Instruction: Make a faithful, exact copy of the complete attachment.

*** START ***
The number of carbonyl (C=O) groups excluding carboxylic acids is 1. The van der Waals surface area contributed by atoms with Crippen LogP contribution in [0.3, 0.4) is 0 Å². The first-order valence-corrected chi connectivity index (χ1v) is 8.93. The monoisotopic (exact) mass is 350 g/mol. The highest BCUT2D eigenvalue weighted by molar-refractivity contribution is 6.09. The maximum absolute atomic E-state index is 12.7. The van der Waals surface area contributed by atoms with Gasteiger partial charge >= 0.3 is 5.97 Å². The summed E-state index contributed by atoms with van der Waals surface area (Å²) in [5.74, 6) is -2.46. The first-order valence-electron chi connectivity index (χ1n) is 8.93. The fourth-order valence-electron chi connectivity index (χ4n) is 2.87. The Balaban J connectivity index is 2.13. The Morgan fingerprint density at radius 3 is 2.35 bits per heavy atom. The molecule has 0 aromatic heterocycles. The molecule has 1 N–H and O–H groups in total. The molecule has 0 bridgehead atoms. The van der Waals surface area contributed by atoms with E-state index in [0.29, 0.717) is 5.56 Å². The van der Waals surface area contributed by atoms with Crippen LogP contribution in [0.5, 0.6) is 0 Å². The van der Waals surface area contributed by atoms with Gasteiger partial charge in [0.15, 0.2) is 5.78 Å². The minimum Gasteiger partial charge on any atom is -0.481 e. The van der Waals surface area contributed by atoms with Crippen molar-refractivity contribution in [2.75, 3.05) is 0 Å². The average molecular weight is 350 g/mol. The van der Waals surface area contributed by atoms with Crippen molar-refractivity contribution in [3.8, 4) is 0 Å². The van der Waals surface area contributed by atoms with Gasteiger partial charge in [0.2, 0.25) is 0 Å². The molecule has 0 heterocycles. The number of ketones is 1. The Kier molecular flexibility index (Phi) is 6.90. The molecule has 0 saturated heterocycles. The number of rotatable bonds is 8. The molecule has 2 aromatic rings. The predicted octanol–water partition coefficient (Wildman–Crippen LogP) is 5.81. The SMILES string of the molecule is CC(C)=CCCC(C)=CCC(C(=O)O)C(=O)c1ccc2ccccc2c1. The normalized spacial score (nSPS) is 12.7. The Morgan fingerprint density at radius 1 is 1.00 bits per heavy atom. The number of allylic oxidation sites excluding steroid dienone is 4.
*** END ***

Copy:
The number of carbonyl (C=O) groups excluding carboxylic acids is 1. The van der Waals surface area contributed by atoms with Crippen LogP contribution in [0.3, 0.4) is 0 Å². The first-order valence-corrected chi connectivity index (χ1v) is 8.93. The monoisotopic (exact) mass is 350 g/mol. The highest BCUT2D eigenvalue weighted by molar-refractivity contribution is 6.09. The maximum absolute atomic E-state index is 12.7. The van der Waals surface area contributed by atoms with Gasteiger partial charge >= 0.3 is 5.97 Å². The summed E-state index contributed by atoms with van der Waals surface area (Å²) in [5.74, 6) is -2.46. The first-order valence-electron chi connectivity index (χ1n) is 8.93. The fourth-order valence-electron chi connectivity index (χ4n) is 2.87. The Balaban J connectivity index is 2.13. The Morgan fingerprint density at radius 3 is 2.35 bits per heavy atom. The molecule has 0 aromatic heterocycles. The molecule has 1 N–H and O–H groups in total. The molecule has 0 bridgehead atoms. The van der Waals surface area contributed by atoms with E-state index in [0.29, 0.717) is 5.56 Å². The van der Waals surface area contributed by atoms with Crippen LogP contribution in [0.5, 0.6) is 0 Å². The van der Waals surface area contributed by atoms with Gasteiger partial charge in [0.15, 0.2) is 5.78 Å². The minimum Gasteiger partial charge on any atom is -0.481 e. The van der Waals surface area contributed by atoms with Crippen molar-refractivity contribution in [2.75, 3.05) is 0 Å². The average molecular weight is 350 g/mol. The van der Waals surface area contributed by atoms with Crippen molar-refractivity contribution in [3.8, 4) is 0 Å². The van der Waals surface area contributed by atoms with Gasteiger partial charge in [0.2, 0.25) is 0 Å². The molecule has 0 heterocycles. The number of ketones is 1. The Kier molecular flexibility index (Phi) is 6.90. The molecule has 0 saturated heterocycles. The number of rotatable bonds is 8. The molecule has 2 aromatic rings. The predicted octanol–water partition coefficient (Wildman–Crippen LogP) is 5.81. The SMILES string of the molecule is CC(C)=CCCC(C)=CCC(C(=O)O)C(=O)c1ccc2ccccc2c1. The normalized spacial score (nSPS) is 12.7. The Morgan fingerprint density at radius 1 is 1.00 bits per heavy atom. The number of allylic oxidation sites excluding steroid dienone is 4.